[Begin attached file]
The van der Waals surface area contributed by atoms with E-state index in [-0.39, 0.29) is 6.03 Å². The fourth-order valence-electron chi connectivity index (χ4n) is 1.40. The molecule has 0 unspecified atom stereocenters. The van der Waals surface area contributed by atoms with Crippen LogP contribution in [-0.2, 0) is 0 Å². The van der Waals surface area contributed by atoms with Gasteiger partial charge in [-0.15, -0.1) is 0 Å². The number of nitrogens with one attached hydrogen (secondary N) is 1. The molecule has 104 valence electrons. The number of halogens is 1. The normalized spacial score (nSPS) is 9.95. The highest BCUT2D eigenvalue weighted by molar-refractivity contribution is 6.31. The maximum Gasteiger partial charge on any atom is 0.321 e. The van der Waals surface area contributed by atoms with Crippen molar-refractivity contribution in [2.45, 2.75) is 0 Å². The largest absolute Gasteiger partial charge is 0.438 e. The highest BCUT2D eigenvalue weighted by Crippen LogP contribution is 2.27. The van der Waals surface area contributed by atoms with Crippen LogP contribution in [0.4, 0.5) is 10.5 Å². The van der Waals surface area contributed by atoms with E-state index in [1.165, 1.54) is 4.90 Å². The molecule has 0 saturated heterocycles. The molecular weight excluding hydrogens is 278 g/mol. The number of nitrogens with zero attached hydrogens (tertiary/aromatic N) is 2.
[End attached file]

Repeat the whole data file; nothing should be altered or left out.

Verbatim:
The van der Waals surface area contributed by atoms with E-state index in [-0.39, 0.29) is 6.03 Å². The fourth-order valence-electron chi connectivity index (χ4n) is 1.40. The molecule has 0 unspecified atom stereocenters. The van der Waals surface area contributed by atoms with Crippen LogP contribution in [-0.2, 0) is 0 Å². The van der Waals surface area contributed by atoms with Gasteiger partial charge in [-0.15, -0.1) is 0 Å². The number of nitrogens with one attached hydrogen (secondary N) is 1. The molecule has 104 valence electrons. The number of halogens is 1. The normalized spacial score (nSPS) is 9.95. The highest BCUT2D eigenvalue weighted by molar-refractivity contribution is 6.31. The maximum Gasteiger partial charge on any atom is 0.321 e. The van der Waals surface area contributed by atoms with Crippen molar-refractivity contribution in [2.45, 2.75) is 0 Å². The largest absolute Gasteiger partial charge is 0.438 e. The highest BCUT2D eigenvalue weighted by Crippen LogP contribution is 2.27. The van der Waals surface area contributed by atoms with Crippen LogP contribution in [0.4, 0.5) is 10.5 Å². The van der Waals surface area contributed by atoms with E-state index in [1.165, 1.54) is 4.90 Å². The molecule has 0 saturated heterocycles. The molecular weight excluding hydrogens is 278 g/mol. The number of nitrogens with zero attached hydrogens (tertiary/aromatic N) is 2.